For communicators, delivering content in a consistent style and manner helps employees create this mental shortcut. Because they’re presented consistently, employees:
recognize the message faster,
are immediately familiar with it,
and are more likely to read and act upon it.
One example is Microsoft Teams. New message notifications are always the same color, structure and style. This consistency in appearance increases our familiarity and likelihood to engage.
3. Liking What’s Popular
As humans, we’ve survived because of our ability to band together. Being part of the group, or following the crowd, allows us to function in complicated and fast-changing environments.
Social psychology shows that likeminded people reinforce one another’s viewpoints. The beliefs we hold are strengthened when we’re around others who hold similar views.
Advertising campaigns constantly tell us their product is the “fastest-growing”, “most popular” or “best-selling”. They’re playing on the fact that popular is good – and that’s what helps sell products.
People inherently trust peers more than they trust officials. When creating a communications plan, identify the key influencers and thought leaders among your employees. Target messages specifically to them and involve them in your campaigns early – ideally in the planning stages.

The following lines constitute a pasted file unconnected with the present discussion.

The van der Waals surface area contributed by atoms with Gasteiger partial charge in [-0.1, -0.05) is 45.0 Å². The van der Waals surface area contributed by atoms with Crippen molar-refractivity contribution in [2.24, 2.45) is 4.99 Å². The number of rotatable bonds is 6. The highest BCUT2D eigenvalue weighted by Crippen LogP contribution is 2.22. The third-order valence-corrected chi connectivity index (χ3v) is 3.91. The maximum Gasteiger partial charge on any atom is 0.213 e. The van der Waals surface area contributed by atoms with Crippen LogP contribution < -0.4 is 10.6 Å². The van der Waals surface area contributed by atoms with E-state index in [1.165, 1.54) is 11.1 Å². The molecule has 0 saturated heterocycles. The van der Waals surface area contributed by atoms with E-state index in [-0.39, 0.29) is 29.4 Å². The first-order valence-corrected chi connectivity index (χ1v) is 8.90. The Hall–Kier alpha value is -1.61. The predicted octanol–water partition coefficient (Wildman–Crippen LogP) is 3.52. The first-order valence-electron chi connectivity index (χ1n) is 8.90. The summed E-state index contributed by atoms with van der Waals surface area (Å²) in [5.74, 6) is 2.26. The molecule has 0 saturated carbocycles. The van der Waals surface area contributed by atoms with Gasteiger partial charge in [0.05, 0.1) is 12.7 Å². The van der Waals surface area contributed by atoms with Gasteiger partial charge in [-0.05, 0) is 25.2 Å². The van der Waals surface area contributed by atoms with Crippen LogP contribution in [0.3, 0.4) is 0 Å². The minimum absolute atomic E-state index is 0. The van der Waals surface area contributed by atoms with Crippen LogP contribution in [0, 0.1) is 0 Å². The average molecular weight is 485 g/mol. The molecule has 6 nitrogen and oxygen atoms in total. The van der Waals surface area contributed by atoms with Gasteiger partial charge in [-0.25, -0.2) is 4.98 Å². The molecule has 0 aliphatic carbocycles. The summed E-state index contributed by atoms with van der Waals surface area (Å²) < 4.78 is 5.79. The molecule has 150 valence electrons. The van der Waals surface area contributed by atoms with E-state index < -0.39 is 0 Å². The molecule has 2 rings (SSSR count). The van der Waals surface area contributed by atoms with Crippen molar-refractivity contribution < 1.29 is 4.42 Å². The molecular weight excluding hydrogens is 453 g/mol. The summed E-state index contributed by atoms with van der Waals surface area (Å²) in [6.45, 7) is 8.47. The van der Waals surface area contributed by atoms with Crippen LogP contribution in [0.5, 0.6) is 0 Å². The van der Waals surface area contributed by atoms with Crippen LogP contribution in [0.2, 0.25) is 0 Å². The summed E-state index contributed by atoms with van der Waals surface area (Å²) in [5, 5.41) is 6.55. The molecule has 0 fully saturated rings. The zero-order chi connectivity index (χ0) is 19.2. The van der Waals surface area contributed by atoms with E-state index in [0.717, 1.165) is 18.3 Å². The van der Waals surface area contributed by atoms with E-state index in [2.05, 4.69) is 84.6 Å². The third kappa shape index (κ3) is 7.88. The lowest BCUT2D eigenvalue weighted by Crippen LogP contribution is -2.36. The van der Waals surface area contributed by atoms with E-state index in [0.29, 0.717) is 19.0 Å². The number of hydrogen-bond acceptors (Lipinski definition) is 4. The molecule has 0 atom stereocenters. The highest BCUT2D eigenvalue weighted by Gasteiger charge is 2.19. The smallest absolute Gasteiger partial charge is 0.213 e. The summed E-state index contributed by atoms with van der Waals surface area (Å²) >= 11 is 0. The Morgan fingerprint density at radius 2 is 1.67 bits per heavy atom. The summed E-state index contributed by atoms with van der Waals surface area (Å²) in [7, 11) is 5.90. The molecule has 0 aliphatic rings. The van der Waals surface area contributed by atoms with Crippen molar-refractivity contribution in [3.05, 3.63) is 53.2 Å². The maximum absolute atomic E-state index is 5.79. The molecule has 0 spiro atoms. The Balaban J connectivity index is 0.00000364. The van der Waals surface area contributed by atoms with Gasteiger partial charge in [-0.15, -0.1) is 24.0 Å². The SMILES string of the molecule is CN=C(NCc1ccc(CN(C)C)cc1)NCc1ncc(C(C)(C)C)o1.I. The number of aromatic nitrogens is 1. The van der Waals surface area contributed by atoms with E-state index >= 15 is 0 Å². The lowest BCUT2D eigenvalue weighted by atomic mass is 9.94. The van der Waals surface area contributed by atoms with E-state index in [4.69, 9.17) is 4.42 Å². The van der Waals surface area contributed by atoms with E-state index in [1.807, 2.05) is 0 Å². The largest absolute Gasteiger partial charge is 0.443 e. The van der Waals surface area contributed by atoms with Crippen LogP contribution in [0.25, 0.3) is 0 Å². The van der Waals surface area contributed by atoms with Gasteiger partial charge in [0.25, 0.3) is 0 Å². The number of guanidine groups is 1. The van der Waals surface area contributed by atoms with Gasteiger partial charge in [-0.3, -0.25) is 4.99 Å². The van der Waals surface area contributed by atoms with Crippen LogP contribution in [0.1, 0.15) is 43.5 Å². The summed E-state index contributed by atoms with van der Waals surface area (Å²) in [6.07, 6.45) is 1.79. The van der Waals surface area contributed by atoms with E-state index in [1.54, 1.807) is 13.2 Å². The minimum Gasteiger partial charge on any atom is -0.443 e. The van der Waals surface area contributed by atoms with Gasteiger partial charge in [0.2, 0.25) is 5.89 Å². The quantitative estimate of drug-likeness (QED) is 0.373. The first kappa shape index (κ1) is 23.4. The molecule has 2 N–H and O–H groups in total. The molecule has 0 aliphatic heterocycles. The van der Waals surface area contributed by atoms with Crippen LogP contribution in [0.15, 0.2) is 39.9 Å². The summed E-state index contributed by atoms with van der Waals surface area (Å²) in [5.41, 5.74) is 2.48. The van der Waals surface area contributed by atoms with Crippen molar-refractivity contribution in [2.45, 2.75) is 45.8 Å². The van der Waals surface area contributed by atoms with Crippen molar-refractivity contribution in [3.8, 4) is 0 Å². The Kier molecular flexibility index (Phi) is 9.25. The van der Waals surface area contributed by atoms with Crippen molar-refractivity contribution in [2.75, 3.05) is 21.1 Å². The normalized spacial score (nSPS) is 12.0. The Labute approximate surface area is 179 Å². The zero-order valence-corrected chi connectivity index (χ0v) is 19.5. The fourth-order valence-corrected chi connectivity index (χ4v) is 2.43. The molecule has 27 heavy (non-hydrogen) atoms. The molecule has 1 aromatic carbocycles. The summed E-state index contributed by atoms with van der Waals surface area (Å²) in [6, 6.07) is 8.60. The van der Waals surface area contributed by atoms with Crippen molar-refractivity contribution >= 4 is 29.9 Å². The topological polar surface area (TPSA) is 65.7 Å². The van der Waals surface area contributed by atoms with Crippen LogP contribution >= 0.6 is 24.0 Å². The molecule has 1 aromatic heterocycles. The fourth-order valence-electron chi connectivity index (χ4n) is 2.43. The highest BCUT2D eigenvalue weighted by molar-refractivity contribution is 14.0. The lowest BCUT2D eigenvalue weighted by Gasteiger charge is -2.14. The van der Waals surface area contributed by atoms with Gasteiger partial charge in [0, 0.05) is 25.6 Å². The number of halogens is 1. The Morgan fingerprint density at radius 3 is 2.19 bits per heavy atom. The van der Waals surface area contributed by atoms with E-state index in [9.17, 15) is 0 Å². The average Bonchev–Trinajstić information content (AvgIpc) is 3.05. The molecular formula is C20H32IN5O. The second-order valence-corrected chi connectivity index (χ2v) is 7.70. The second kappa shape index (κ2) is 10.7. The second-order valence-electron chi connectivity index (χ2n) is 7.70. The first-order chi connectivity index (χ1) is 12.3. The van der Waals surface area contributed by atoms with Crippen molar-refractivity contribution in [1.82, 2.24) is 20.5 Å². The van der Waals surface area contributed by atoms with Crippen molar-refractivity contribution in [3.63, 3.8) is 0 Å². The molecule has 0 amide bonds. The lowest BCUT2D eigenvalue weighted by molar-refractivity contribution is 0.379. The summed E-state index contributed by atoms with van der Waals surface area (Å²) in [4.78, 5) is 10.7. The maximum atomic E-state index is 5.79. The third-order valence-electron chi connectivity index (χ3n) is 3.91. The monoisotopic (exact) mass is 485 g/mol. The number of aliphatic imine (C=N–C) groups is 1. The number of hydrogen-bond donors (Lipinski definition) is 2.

By doing this, these employees can become valuable change agents who can help ‘convert’ other team members. This helps build trust and leverage the power of popularity to improve company culture.
4. Emotional Resonance
People remember things more strongly and more vividly if they have emotional resonance. For example, this sign has strong emotional resonance. It’s effective because it triggers an emotion – fear.
Experiences with emotional resonance are much more effective at engaging us. We pay more attention to them, we remember them more vividly and accurately, and we recall them more easily over time.
One of the best ways of tapping into emotional resonance for employee communications is storytelling. Stories are up to 22 times more memorable than facts alone.
By using storytelling in our communications, we make scenarios more real and tangible. We consider how employees feel. This encourages them to buy into the message and come along for the ride.